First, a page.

Age structure > 65 years and over > Males per 1000 27.03
Ranked 86th.
53.48
Ranked 43th. 98% more than Brazil

Charity > World Giving Index > Helped a stranger, percent 44%
Ranked 69th.
71%
Ranked 3rd. 61% more than Brazil
Immigration > Nationality compositions of > Canada 15,120
Ranked 68th.
250,535
Ranked 7th. 17 times more than Brazil
Total Population > Female 95.13 million
Ranked 5th.
151.78 million
Ranked 3rd. 60% more than Brazil
Migration > International migrant stock > Total 686,309
Ranked 50th.
39.27 million
Ranked 2nd. 57 times more than Brazil

Marriage, divorce and children > Years spent single before marriage > Males 25.4 years
Ranked 15th.
28.6 years
Ranked 8th. 13% more than Brazil
Future population > Females per thousand people 517.12
Ranked 51st. About the same as United States
516.35
Ranked 57th.
Women > Maternal mortality ratio > Reported 160
Ranked 56th. 20 times more than United States
8
Ranked 132nd.
Gender > Gender ratio aged over 65 127.8
Ranked 95th.
138
Ranked 60th. 8% more than Brazil

Gender > Gender ratio aged over 80 144.2
Ranked 125th.
186.6
Ranked 57th. 29% more than Brazil

Gender ratio > Aged over 60 123.5%
Ranked 90th.
129.9%
Ranked 64th. 5% more than Brazil

Immigration > Destination countries of nationalities and ethnic groups > Lebanese 10 million
Ranked 1st. 3 times more than United States
3.3 million
Ranked 2nd.
Female population > Age 15-19 per 1000 45.19
Ranked 115th. 28% more than United States
35.37
Ranked 156th.
Total population > Age 15-19 per 1000 91.93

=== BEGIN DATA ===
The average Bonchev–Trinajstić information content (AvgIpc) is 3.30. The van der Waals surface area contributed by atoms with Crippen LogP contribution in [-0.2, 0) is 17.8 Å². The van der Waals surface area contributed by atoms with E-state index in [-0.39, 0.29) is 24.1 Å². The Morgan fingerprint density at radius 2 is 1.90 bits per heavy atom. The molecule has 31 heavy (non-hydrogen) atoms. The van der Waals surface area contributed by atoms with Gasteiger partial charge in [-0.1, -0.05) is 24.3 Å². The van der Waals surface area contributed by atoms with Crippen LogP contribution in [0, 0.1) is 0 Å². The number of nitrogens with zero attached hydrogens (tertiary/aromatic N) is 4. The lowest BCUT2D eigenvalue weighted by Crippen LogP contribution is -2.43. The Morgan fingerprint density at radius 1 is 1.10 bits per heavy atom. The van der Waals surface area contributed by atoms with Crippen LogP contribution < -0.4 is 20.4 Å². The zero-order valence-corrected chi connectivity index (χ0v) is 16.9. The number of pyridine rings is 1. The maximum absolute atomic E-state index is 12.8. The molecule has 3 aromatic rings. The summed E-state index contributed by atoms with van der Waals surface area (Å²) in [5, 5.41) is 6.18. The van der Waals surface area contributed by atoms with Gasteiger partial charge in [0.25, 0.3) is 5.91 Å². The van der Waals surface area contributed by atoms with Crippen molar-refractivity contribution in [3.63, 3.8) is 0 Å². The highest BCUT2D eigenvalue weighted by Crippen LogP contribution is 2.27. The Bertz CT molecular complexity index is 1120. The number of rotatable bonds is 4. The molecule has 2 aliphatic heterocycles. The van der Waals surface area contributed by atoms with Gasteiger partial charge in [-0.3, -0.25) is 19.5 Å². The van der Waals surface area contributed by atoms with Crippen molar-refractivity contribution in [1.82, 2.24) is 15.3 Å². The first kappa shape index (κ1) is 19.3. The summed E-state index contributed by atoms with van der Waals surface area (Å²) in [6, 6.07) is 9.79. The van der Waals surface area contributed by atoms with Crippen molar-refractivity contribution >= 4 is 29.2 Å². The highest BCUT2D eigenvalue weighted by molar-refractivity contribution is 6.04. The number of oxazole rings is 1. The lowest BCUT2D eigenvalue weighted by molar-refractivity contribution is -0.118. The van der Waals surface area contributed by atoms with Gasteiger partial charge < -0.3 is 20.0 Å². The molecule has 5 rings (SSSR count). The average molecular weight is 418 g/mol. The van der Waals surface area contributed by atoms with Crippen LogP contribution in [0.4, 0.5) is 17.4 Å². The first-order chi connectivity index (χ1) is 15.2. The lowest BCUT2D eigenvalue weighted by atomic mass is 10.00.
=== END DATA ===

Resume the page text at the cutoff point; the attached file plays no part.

Ranked 116th. 27% more than United States
72.63
Ranked 156th.
Female population > Age 30-34 per 1000 42.22
Ranked 28th. 29% more than United States
32.69
Ranked 139th.
Female population > Age 10-14 per 1000 44.02
Ranked 117th. 30% more than United States
33.92
Ranked 150th.
Female population > Age 25-29 8.53 million
Ranked 5th.
10.02 million
Ranked 4th. 18% more than Brazil
Total population > Age 10-14 per 1000 89.72
Ranked 116th. 29% more than United States
69.51
Ranked 151st.
Male population > Age 15-19 per 1000 46.73
Ranked 116th. 25% more than United States
37.27
Ranked 155th.
Male population > Age 25-29 8.63 million
Ranked 5th.
10.34 million
Ranked 4th. 20% more than Brazil
Density and urbanisation > Population in urban agglomerations of more than 1 million > % of total population 40.31%
Ranked 12th.
44.64%
Ranked 9th. 11% more than Brazil

Total population > Age 60-64 > % of the total 2.94
Ranked 89th.
4.52
Ranked 44th. 54% more than Brazil
Male population > Age 60-64 per 1000 13.68
Ranked 78th.
21.8
Ranked 36th. 59% more than Brazil